I’ve found myself in a ‘hustle’ stage of life: soaking up every bit of information available to me, doing things that scare me, and doing things that don’t scare me, are insanely dull but still part of the process. I listen to podcasts about business owners and marketers, take in their origin stories and relate them back to myself, setting goals and slowly reaching them or shifting priorities and slowly abandoning them to start something new.
A lot of people are driven this way and work their ass off, but they just aren’t finding the opportunities they seek. I believe it has to do with not marketing yourself and showing others what you’re capable of doing. Whether you’re looking for a new job or just trying to live your best professional life, here are some ways to better position yourself online for new and exciting opportunities.
1. Learn on Your Own
Show initiative and get ahead faster by always seeking information.
Everything I needed to know I learned… online. Well, not everything but I will say that when I committed to completing one Skillshare per week to learn more about marketing and design, I learned more online than in the college courses I was taking at the time. I learned very specific and practical skills that I sought out myself which automatically makes that information sink in easier. Use online resources to learn more about what interests you and make it fun!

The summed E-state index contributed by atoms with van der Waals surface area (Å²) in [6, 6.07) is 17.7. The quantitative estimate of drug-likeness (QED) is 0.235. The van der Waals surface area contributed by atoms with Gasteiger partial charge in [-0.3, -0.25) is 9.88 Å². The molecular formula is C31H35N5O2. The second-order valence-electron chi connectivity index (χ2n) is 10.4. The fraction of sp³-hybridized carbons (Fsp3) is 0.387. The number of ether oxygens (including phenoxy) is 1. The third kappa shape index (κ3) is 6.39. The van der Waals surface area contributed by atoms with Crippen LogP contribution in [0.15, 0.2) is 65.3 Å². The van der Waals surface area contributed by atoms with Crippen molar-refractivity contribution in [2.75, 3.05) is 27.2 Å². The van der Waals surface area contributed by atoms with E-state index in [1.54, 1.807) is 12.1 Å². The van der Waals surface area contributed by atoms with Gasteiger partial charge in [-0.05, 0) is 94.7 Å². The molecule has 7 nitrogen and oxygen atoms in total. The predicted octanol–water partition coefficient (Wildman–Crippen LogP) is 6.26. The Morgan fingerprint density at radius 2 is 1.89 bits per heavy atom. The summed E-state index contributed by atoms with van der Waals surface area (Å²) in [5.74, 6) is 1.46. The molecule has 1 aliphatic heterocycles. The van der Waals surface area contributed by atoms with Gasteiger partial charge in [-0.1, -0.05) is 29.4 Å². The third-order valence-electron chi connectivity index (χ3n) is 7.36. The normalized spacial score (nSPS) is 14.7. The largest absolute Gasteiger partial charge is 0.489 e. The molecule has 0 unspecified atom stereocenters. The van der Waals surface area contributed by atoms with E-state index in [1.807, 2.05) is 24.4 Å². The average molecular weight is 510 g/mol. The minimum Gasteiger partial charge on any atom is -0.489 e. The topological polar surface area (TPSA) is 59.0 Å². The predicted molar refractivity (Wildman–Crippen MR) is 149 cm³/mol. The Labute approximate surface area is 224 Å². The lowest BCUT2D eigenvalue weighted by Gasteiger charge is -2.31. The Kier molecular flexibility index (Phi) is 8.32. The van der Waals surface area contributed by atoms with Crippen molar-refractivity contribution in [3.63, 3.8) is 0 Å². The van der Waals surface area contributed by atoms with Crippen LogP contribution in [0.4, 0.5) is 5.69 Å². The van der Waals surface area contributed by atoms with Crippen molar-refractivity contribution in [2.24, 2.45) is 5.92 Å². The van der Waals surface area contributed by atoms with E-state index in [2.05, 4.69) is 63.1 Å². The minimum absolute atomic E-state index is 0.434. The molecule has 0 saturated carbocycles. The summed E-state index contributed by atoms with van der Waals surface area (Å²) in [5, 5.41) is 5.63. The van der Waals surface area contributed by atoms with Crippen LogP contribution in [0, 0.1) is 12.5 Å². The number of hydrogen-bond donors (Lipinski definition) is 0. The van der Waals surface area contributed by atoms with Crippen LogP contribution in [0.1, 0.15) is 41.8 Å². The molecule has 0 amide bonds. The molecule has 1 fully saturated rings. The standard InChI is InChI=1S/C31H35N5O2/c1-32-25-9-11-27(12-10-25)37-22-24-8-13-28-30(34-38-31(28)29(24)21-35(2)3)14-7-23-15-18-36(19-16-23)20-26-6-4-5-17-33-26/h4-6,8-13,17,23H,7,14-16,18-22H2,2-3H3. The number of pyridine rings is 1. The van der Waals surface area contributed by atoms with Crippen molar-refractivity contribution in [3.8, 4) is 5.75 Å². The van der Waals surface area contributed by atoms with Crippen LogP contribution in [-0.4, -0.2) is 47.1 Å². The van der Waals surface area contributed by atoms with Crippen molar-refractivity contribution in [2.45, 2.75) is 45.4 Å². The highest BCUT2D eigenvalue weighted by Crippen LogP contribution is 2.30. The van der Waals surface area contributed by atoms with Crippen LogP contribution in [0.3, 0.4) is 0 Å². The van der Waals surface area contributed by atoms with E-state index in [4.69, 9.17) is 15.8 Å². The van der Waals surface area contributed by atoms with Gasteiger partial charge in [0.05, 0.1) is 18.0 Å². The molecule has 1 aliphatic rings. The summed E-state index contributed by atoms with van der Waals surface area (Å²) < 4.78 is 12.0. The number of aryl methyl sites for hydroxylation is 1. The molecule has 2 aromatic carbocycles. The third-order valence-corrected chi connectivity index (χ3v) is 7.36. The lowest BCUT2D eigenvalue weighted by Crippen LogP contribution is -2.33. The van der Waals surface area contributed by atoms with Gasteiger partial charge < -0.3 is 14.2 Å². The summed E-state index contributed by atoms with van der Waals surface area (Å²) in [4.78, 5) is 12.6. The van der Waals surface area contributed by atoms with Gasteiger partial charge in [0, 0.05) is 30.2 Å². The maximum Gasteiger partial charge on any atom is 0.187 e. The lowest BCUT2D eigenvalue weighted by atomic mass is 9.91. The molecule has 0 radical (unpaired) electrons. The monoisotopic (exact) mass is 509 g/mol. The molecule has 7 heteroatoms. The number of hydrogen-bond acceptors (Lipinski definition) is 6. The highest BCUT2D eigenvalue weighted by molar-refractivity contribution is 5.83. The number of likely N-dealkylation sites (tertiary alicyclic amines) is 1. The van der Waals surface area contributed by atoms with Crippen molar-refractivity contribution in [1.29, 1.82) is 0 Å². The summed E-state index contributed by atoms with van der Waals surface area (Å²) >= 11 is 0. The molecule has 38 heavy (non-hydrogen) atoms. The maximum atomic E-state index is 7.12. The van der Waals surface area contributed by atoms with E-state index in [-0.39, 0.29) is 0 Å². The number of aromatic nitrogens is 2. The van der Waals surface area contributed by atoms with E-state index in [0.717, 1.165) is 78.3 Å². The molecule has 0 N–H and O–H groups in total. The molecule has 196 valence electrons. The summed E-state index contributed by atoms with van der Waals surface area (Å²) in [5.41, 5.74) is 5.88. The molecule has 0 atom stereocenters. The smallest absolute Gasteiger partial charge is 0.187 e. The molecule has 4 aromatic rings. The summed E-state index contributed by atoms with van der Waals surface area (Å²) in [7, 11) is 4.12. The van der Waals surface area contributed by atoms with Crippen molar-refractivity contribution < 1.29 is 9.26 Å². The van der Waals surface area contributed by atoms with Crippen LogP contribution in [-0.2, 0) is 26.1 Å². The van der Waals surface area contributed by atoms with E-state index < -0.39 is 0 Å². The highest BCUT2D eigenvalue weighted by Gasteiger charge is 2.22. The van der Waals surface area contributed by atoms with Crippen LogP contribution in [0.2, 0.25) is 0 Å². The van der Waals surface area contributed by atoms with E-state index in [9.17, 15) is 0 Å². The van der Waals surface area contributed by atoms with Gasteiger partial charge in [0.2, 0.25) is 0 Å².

Chances are, your employer already offers ongoing learning incentives and if they don’t, ask them. Workshops, conferences, and webinars may not delve into the gritty details that make you a guru, but sometimes just learning something new or dipping your toes in can spark the need for more information and before you know it, you’re the one handing out workbooks.
2. Know Your Role and Strengths
Be able to quickly articulate what you do and what you want to do.
Recently, we recorded some short videos highlighting our services and delved into marketing strategies. Everyone got through their scripts pretty quickly, and some spoke off the cuff (it’s easy when you talk about it all the time, and you’ve studied the material). When we were finished talking on the topic, our video guy, Andy, asked us each to say our names and what we do. I froze. I certainly knew my job title, but my job was more than that, as is the case with most people who have multifaceted roles. I hadn’t thought about a clear, concise explanation of what I do.
It may sound surprising, but we’ve met with clients and asked about their companies, and they stumbled over their words, jumbling up the big picture of what makes their company unique and necessary. What makes you unique and necessary? A great way to practice this is to create a personal brand statement!
3. Write a Personal Brand Statement
You will want to put this on your resume where the old ‘objective’ used to be.
Objective statements are to say what you want and what you are looking for, but it’s outdated. A branding statement summarizes who you are and what you have to offer, which is more likely to keep the reader engaged and want to learn more about you.